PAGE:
• by Scott Fri May 31, 2013 via web

    Thank you for the article. It would be interesting to read your observations about the intersection of SM and higher education, too, given your work in that arena.

  • by Gracious store Fri May 31, 2013 via web

    While it is ideal for a brand to have presence in as many social networks as possible, it is very important to define your goal and determine the best way to achieve you goal in each of the social networks.

  • by Kameel Sun Jun 2, 2013 via web

    Completely agree that no Social Media campaign should be a one-person fight. It'd be great if it were easier to convince key people to get involved. Do you have any articles or ideas on how to bring key people into campaigns?

  • by Rachel Metscher Sun Jun 2, 2013 via web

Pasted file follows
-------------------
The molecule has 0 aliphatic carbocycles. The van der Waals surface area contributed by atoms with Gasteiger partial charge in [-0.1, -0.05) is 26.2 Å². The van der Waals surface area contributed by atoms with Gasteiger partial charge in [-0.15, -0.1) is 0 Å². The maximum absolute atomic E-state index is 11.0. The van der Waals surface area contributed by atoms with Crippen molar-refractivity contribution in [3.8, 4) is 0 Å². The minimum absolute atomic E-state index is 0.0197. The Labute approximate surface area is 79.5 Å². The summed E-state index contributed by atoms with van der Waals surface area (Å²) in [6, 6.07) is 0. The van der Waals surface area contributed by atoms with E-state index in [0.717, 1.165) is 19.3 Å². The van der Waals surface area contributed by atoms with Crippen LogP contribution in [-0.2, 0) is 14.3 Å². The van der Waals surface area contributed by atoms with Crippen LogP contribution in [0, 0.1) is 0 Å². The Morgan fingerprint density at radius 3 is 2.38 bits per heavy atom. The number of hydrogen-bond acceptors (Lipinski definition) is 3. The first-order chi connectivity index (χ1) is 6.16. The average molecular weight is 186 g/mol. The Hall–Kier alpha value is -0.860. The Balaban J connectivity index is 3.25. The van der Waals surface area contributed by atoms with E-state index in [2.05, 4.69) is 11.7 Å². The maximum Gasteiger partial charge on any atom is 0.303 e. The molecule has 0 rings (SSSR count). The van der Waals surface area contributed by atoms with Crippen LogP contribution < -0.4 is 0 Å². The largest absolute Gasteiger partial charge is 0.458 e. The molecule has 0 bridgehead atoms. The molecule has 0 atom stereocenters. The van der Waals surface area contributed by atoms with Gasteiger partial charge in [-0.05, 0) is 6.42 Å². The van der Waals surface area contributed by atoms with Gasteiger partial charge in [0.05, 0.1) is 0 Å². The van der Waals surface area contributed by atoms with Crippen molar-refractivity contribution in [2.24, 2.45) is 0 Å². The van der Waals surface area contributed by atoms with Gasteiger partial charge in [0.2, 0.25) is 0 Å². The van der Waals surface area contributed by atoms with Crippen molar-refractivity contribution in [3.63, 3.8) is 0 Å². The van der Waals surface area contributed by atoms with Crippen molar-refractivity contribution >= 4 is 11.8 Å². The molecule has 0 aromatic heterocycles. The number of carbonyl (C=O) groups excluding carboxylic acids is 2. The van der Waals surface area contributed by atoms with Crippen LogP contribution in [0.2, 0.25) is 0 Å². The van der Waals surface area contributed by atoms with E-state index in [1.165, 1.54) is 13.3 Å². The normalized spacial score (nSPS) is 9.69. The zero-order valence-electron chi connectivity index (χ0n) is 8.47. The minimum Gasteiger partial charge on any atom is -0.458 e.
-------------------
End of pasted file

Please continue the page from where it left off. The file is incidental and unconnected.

Great question Scott. I think the observations on higher ed and social media can be its own article, but I share two points. First, social media has been a great way for admissions folks to connect with prospective students, but there’s a catch. Either the content they have shared is too infrequent or not really of value (think more about the institution rather than the student). If we are talking about first time students (18-24), they need information now and lots of it tailored to them. This concept of real time content is hard for admissions folks to keep up. So what do you do? Train more folks about outside of your department to help with connecting with students. I know one school that is doing this by training departments and student groups to be community managers, Concordia University (Irvine, CA). You can check out the site that provides resources for anyone who wants to share socially on behalf of their organization, Disclosure, I know about CUI because I am co-presenting with their social media manager in July at our user group conference about social media strategy for higher ed.